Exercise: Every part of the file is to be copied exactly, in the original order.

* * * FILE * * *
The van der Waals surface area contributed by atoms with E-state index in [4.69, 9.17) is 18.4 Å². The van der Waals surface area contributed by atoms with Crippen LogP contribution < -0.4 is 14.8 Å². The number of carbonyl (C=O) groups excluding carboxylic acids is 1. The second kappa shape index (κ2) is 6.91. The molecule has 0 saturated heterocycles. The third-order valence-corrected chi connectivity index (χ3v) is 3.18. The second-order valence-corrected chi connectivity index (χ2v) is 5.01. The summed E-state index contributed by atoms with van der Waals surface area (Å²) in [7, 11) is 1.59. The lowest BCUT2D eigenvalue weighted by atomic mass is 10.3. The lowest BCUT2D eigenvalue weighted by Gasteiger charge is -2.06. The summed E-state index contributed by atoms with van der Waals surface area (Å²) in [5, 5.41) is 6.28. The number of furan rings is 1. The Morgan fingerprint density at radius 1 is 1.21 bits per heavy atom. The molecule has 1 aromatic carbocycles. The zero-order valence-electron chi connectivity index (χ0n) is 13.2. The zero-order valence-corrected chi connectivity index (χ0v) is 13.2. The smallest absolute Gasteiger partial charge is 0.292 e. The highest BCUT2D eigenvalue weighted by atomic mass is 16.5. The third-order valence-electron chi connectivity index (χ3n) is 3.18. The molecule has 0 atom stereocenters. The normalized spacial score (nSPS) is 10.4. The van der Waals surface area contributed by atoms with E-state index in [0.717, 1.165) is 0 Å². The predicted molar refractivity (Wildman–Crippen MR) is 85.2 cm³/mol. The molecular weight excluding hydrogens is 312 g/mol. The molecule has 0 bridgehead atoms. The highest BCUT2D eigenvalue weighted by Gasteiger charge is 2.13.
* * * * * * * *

The van der Waals surface area contributed by atoms with E-state index in [4.69, 9.17) is 18.4 Å². The van der Waals surface area contributed by atoms with Crippen LogP contribution < -0.4 is 14.8 Å². The number of carbonyl (C=O) groups excluding carboxylic acids is 1. The second kappa shape index (κ2) is 6.91. The molecule has 0 saturated heterocycles. The third-order valence-corrected chi connectivity index (χ3v) is 3.18. The second-order valence-corrected chi connectivity index (χ2v) is 5.01. The summed E-state index contributed by atoms with van der Waals surface area (Å²) in [7, 11) is 1.59. The lowest BCUT2D eigenvalue weighted by atomic mass is 10.3. The lowest BCUT2D eigenvalue weighted by Gasteiger charge is -2.06. The summed E-state index contributed by atoms with van der Waals surface area (Å²) in [5, 5.41) is 6.28. The number of furan rings is 1. The Morgan fingerprint density at radius 1 is 1.21 bits per heavy atom. The molecule has 1 aromatic carbocycles. The zero-order valence-electron chi connectivity index (χ0n) is 13.2. The zero-order valence-corrected chi connectivity index (χ0v) is 13.2. The smallest absolute Gasteiger partial charge is 0.292 e. The highest BCUT2D eigenvalue weighted by atomic mass is 16.5. The third-order valence-electron chi connectivity index (χ3n) is 3.18. The molecule has 0 atom stereocenters. The normalized spacial score (nSPS) is 10.4. The van der Waals surface area contributed by atoms with E-state index in [0.717, 1.165) is 0 Å². The predicted molar refractivity (Wildman–Crippen MR) is 85.2 cm³/mol. The molecular weight excluding hydrogens is 312 g/mol. The molecule has 0 bridgehead atoms. The highest BCUT2D eigenvalue weighted by Gasteiger charge is 2.13.